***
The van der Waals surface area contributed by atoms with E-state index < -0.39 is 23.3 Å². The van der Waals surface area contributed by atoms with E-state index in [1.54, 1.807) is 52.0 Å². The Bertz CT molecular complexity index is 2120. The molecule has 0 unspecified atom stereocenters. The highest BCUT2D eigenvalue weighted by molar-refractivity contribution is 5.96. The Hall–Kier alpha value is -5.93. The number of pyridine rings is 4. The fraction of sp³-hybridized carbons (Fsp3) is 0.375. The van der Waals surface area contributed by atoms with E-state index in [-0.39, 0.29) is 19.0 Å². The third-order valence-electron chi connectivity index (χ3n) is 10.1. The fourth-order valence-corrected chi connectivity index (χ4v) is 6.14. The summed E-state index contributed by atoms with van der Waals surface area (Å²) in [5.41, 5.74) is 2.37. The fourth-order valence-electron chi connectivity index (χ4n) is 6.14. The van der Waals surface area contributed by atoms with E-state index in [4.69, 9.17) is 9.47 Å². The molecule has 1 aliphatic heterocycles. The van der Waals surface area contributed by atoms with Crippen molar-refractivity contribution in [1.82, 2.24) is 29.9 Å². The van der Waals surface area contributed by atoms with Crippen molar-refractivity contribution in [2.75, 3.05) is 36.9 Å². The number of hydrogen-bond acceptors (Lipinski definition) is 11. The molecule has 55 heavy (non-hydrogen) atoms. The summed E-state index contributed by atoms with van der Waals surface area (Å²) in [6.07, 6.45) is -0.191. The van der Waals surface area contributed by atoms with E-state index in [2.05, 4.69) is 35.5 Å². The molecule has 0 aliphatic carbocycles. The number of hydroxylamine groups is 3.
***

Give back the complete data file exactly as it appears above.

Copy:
The van der Waals surface area contributed by atoms with E-state index < -0.39 is 23.3 Å². The van der Waals surface area contributed by atoms with E-state index in [1.54, 1.807) is 52.0 Å². The Bertz CT molecular complexity index is 2120. The molecule has 0 unspecified atom stereocenters. The highest BCUT2D eigenvalue weighted by molar-refractivity contribution is 5.96. The Hall–Kier alpha value is -5.93. The number of pyridine rings is 4. The fraction of sp³-hybridized carbons (Fsp3) is 0.375. The van der Waals surface area contributed by atoms with E-state index in [-0.39, 0.29) is 19.0 Å². The third-order valence-electron chi connectivity index (χ3n) is 10.1. The fourth-order valence-corrected chi connectivity index (χ4v) is 6.14. The summed E-state index contributed by atoms with van der Waals surface area (Å²) in [5.41, 5.74) is 2.37. The fourth-order valence-electron chi connectivity index (χ4n) is 6.14. The van der Waals surface area contributed by atoms with E-state index in [4.69, 9.17) is 9.47 Å². The molecule has 1 aliphatic heterocycles. The van der Waals surface area contributed by atoms with Crippen molar-refractivity contribution in [1.82, 2.24) is 29.9 Å². The van der Waals surface area contributed by atoms with Crippen molar-refractivity contribution in [2.75, 3.05) is 36.9 Å². The number of hydrogen-bond acceptors (Lipinski definition) is 11. The molecule has 55 heavy (non-hydrogen) atoms. The summed E-state index contributed by atoms with van der Waals surface area (Å²) in [6.07, 6.45) is -0.191. The van der Waals surface area contributed by atoms with E-state index in [2.05, 4.69) is 35.5 Å². The molecule has 0 aliphatic carbocycles. The number of hydroxylamine groups is 3.